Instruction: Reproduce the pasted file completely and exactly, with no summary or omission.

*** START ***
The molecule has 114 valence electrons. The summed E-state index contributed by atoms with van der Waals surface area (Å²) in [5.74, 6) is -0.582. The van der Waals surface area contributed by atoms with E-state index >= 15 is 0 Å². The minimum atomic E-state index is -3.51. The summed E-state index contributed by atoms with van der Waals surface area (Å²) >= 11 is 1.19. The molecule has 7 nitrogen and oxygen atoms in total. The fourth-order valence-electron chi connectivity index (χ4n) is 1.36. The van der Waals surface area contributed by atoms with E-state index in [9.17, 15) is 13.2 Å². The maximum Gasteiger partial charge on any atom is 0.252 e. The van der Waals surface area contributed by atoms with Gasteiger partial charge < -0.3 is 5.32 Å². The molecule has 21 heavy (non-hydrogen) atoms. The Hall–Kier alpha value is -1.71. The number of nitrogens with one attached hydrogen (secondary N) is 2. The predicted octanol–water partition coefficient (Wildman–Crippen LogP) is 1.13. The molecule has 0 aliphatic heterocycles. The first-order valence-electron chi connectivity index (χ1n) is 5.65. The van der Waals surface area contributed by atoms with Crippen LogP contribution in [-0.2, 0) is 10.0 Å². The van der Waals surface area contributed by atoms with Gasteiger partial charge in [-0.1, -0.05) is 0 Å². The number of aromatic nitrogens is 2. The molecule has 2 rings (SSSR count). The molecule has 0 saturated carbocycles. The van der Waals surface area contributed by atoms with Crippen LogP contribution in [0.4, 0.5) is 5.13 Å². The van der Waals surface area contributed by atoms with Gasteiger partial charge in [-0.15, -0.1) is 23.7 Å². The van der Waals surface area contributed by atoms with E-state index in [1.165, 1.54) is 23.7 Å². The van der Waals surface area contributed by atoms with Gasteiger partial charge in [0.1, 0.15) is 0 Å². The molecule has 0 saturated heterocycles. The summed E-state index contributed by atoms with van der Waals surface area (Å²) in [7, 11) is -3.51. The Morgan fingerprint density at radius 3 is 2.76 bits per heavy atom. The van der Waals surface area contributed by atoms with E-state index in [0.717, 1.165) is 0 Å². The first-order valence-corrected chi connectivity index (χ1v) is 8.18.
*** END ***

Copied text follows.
The molecule has 114 valence electrons. The summed E-state index contributed by atoms with van der Waals surface area (Å²) in [5.74, 6) is -0.582. The van der Waals surface area contributed by atoms with E-state index >= 15 is 0 Å². The minimum atomic E-state index is -3.51. The summed E-state index contributed by atoms with van der Waals surface area (Å²) >= 11 is 1.19. The molecule has 7 nitrogen and oxygen atoms in total. The fourth-order valence-electron chi connectivity index (χ4n) is 1.36. The van der Waals surface area contributed by atoms with E-state index in [9.17, 15) is 13.2 Å². The maximum Gasteiger partial charge on any atom is 0.252 e. The van der Waals surface area contributed by atoms with Gasteiger partial charge < -0.3 is 5.32 Å². The molecule has 21 heavy (non-hydrogen) atoms. The Hall–Kier alpha value is -1.71. The number of nitrogens with one attached hydrogen (secondary N) is 2. The predicted octanol–water partition coefficient (Wildman–Crippen LogP) is 1.13. The molecule has 0 aliphatic heterocycles. The first-order valence-electron chi connectivity index (χ1n) is 5.65. The van der Waals surface area contributed by atoms with Crippen LogP contribution in [-0.2, 0) is 10.0 Å². The van der Waals surface area contributed by atoms with Gasteiger partial charge in [-0.1, -0.05) is 0 Å². The number of aromatic nitrogens is 2. The molecule has 2 rings (SSSR count). The molecule has 0 saturated carbocycles. The van der Waals surface area contributed by atoms with Crippen LogP contribution in [0.4, 0.5) is 5.13 Å². The van der Waals surface area contributed by atoms with Gasteiger partial charge in [-0.15, -0.1) is 23.7 Å². The van der Waals surface area contributed by atoms with E-state index in [1.165, 1.54) is 23.7 Å². The van der Waals surface area contributed by atoms with Gasteiger partial charge in [0.1, 0.15) is 0 Å². The molecule has 0 saturated heterocycles. The summed E-state index contributed by atoms with van der Waals surface area (Å²) in [7, 11) is -3.51. The Morgan fingerprint density at radius 3 is 2.76 bits per heavy atom. The van der Waals surface area contributed by atoms with E-state index in [0.717, 1.165) is 0 Å². The first-order valence-corrected chi connectivity index (χ1v) is 8.18.